Week 9, Day 2 of The Artist's Way
Today, let's tap into the endless supply of productive energy that comes from our creativity at play.
As artists, grounding our self-image in military discipline is dangerous.
In the short run, discipline may work, but it will work only for a while. By its very nature, discipline is rooted in self-admiration. (Think of discipline as a battery, useful but short-lived.) We admire ourselves for being so wonderful. The discipline itself, not the creative outflow, becomes the point.
Over any extended period of time, being an artist requires enthusiasm more than discipline.
Enthusiasm is not an emotional state. It is a spiritual commitment, a loving surrender to our creative process, a loving recognition of all the creativity around us.
Enthusiasm (from the Greek, “filled with God”) is an ongoing energy supply tapped into the flow of life itself.
Enthusiasm is grounded in play, not work. Far from being a brain-numbed soldier, our artist is actually our child within, our inner playmate.
Our artist child can best be enticed to work by treating work as play.
Paint is great gooey stuff. Sixty sharpened pencils are fun. Many writers eschew a computer for the comforting, companionable clatter for a solid typewriter that trots along like a pony. In order to work well, many artists find that their workspaces are best dealt with as play spaces.
Remember that art is a process. The process is supposed to be fun.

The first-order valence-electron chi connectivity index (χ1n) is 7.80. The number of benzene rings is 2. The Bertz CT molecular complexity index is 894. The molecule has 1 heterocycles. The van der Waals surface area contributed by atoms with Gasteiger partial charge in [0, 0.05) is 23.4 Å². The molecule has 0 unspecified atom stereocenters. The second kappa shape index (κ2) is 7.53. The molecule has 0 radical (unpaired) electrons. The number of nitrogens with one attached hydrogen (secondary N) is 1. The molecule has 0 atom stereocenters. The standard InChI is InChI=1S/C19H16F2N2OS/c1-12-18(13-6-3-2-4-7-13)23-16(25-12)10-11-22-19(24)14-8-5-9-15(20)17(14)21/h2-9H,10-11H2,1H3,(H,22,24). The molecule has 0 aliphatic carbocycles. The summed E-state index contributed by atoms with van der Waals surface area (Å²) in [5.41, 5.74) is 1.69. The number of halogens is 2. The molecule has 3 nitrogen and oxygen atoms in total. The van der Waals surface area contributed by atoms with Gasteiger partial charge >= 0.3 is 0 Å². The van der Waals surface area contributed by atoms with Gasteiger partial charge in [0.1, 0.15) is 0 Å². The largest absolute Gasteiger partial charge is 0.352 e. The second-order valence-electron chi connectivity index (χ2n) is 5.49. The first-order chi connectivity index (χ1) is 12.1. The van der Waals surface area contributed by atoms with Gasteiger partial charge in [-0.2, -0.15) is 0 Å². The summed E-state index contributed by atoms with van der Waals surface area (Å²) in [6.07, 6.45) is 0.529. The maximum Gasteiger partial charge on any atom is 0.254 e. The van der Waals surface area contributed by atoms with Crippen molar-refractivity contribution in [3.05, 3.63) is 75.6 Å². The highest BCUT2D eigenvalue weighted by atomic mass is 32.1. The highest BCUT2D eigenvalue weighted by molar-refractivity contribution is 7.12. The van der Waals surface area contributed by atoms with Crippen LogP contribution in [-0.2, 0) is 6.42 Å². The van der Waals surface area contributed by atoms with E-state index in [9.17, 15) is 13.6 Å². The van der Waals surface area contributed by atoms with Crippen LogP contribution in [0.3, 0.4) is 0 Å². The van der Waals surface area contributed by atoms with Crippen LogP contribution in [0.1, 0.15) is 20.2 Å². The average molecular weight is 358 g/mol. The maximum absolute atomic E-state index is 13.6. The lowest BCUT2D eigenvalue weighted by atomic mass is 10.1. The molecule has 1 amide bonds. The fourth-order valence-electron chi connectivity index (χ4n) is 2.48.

For our purposes, “the journey is always the only arrival” may be interpreted to mean that our creative work is actually our creativity itself at play in the field of time. At the heart of this play is the mystery of joy.
(The Artist's Way, 2016, p. 153-154)
Read the following out loud with purpose and intent:
I am energized by the playful process of my art.
I embrace my inner artist and let go of the need for strict discipline. I choose to tap into the flow of life and the energy of enthusiasm. I approach my creative process with a playful mindset, treating my work as play and remembering that the journey of creating is the ultimate destination. I trust in the power of joy to guide me in my artistic endeavors.
You have already done work with naming your goal and identifying true north. The following exercise asks you to fully imagine having your goal accomplished. Please spend enough time to fill in the juicy details that would really make the experience wonderful for you.
Name your goal: I am _______________________.
In the present tense, describe yourself doing it at the height of your powers! This is your ideal scene.
Read this aloud to yourself.
Post this above your work area.
Read this aloud, daily!
For the next week collect actual pictures of yourself and combine them with magazine images to collage your ideal scene described above. Remember, seeing is believing, and the added visual cue of your real self in your ideal scene can make it far more real.
“It don’t mean a thing if it ain’t got that swing.”
– DUKE ELLINGTON
What is one way you can be more playful today?
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